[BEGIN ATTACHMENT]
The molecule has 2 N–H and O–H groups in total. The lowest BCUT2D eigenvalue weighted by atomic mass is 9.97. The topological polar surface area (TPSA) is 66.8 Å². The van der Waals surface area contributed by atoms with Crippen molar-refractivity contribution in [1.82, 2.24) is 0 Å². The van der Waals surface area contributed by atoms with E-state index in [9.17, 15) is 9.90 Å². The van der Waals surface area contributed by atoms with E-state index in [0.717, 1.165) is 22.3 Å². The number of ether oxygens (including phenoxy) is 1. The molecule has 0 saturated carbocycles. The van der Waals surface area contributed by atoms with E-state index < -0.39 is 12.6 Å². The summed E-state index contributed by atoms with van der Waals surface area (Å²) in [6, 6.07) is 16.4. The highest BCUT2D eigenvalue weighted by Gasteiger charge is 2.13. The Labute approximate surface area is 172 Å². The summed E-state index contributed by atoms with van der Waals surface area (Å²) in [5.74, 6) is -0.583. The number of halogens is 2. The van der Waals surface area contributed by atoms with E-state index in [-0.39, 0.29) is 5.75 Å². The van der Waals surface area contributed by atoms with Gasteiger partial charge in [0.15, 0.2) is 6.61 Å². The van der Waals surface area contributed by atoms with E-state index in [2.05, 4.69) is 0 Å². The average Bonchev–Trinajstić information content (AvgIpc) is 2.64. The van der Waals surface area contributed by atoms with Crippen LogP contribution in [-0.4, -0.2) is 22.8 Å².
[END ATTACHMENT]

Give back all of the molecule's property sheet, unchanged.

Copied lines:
The molecule has 2 N–H and O–H groups in total. The lowest BCUT2D eigenvalue weighted by atomic mass is 9.97. The topological polar surface area (TPSA) is 66.8 Å². The van der Waals surface area contributed by atoms with Crippen molar-refractivity contribution in [1.82, 2.24) is 0 Å². The van der Waals surface area contributed by atoms with E-state index in [9.17, 15) is 9.90 Å². The van der Waals surface area contributed by atoms with E-state index in [0.717, 1.165) is 22.3 Å². The number of ether oxygens (including phenoxy) is 1. The molecule has 0 saturated carbocycles. The van der Waals surface area contributed by atoms with E-state index < -0.39 is 12.6 Å². The summed E-state index contributed by atoms with van der Waals surface area (Å²) in [6, 6.07) is 16.4. The highest BCUT2D eigenvalue weighted by Gasteiger charge is 2.13. The Labute approximate surface area is 172 Å². The summed E-state index contributed by atoms with van der Waals surface area (Å²) in [5.74, 6) is -0.583. The number of halogens is 2. The van der Waals surface area contributed by atoms with E-state index in [-0.39, 0.29) is 5.75 Å². The van der Waals surface area contributed by atoms with Gasteiger partial charge in [0.15, 0.2) is 6.61 Å². The van der Waals surface area contributed by atoms with E-state index in [2.05, 4.69) is 0 Å². The average Bonchev–Trinajstić information content (AvgIpc) is 2.64. The van der Waals surface area contributed by atoms with Crippen LogP contribution in [-0.4, -0.2) is 22.8 Å².